Te­mer sworn in Brazilian pres­i­dent

Chronicle (Zimbabwe) - - Worldwide -

MICHEL Te­mer, Brazil’s for­mer vice pres­i­dent, has been sworn in as the coun­try’s new pres­i­dent, a few hours af­ter the coun­try’s Se­nate voted to re­move Dilma Rouss­eff from of­fice.

Te­mer (75) raised his hand and swore to up­hold the con­sti­tu­tion, draw­ing loud ap­plause from his con­ser­va­tive sup­port­ers at Wed­nes­day’s cer­e­mony in a packed Se­nate cham­ber. He is ex­pected to stay in power un­til the next sched­uled elec­tion in late 2018.

Te­mer promised a “new era” of gov­ern­ment for Brazil.

“To­day we in­au­gu­rate a new era of two years and four months” to see out the cur­rent pres­i­den­tial man­date, Te­mer told his min­is­ters at a tele­vised cab­i­net meet­ing.

Al Jazeera’s Lu­cia New­man, re­port­ing from the cap­i­tal, Brasilia, said the new pres­i­dent now car­ried “all the weight of this coun­try on his shoul­ders.

“We are talk­ing about a mas­sive $60bn deficit, the worst re­ces­sion this coun­try has been in, dou­ble-digit in­fla­tion and mil­lions of peo­ple out of work.”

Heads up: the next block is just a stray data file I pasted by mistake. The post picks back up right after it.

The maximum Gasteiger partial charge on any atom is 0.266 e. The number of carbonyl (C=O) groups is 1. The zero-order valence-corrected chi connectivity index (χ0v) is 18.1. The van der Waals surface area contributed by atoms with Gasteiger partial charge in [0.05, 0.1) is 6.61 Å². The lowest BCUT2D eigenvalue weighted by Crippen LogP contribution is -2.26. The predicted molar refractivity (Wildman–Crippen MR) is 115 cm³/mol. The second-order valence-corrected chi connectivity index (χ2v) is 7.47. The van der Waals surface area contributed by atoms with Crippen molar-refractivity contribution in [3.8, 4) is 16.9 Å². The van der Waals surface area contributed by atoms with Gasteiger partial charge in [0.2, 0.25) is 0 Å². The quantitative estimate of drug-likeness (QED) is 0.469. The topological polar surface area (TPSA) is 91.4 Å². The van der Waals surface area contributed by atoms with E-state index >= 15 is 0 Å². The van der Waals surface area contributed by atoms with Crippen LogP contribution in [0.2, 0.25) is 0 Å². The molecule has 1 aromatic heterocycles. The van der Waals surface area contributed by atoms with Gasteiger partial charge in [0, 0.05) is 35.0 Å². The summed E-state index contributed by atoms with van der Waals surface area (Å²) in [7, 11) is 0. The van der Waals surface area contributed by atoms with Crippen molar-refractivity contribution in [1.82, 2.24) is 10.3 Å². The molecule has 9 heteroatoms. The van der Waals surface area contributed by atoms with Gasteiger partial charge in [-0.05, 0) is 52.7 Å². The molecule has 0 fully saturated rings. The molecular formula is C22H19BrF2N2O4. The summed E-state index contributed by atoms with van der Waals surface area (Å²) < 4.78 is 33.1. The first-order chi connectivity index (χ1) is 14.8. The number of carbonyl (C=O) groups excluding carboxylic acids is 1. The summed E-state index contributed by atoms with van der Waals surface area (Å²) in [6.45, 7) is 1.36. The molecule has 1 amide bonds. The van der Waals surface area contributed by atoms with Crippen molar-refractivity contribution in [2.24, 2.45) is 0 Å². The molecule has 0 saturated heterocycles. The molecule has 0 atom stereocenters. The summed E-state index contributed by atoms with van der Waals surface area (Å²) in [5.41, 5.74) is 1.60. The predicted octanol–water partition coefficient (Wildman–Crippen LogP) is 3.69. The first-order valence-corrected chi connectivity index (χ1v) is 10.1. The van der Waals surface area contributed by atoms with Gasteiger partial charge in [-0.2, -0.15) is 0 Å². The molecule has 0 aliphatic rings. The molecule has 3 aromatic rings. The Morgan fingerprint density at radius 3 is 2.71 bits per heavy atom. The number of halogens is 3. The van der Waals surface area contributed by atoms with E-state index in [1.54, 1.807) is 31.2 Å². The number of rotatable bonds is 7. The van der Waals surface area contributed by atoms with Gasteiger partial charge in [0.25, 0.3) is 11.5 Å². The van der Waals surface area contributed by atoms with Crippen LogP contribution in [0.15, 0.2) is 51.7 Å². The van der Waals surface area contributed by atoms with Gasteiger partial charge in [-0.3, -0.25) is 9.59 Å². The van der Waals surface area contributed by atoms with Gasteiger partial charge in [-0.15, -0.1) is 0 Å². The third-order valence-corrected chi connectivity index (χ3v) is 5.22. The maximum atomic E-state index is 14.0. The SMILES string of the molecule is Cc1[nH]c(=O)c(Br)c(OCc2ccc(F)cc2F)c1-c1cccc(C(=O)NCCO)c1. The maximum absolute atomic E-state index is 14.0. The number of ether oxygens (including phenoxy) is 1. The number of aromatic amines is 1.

Ear­lier on Wed­nes­day, 61 of 81 sen­a­tors voted to im­peach sus­pended pres­i­dent Rouss­eff, af­ter a five-day trial and a lengthy overnight de­bate.

“They de­cided to in­ter­rupt the man­date of a pres­i­dent who had com­mit­ted no crime. They have convicted an in­no­cent per­son and car­ried out a par­lia­men­tary coup,” Rouss­eff said in a state­ment fol­low­ing the Se­nate vote.

Speak­ing to re­porters, Jose Ed­uardo Car­dozo, Rouss­eff ’s lawyer, said the for­mer pres­i­dent would ap­peal against her im­peach­ment. But sev­eral mo­tions filed to the coun­try’s high­est court through­out the im­peach­ment pro­ceed­ings have failed.

In a sep­a­rate vote later on Wed­nes­day, sen­a­tors de­cided not to ban Rouss­eff from seek­ing a public of­fice for the next eight years.

Rouss­eff, from the left­ist Work­ers’ Party, is ac­cused of tak­ing il­le­gal state loans to patch bud­get holes in 2014, mask­ing the coun­try’s prob­lems as it slid into its deep­est re­ces­sion in decades. — AFP

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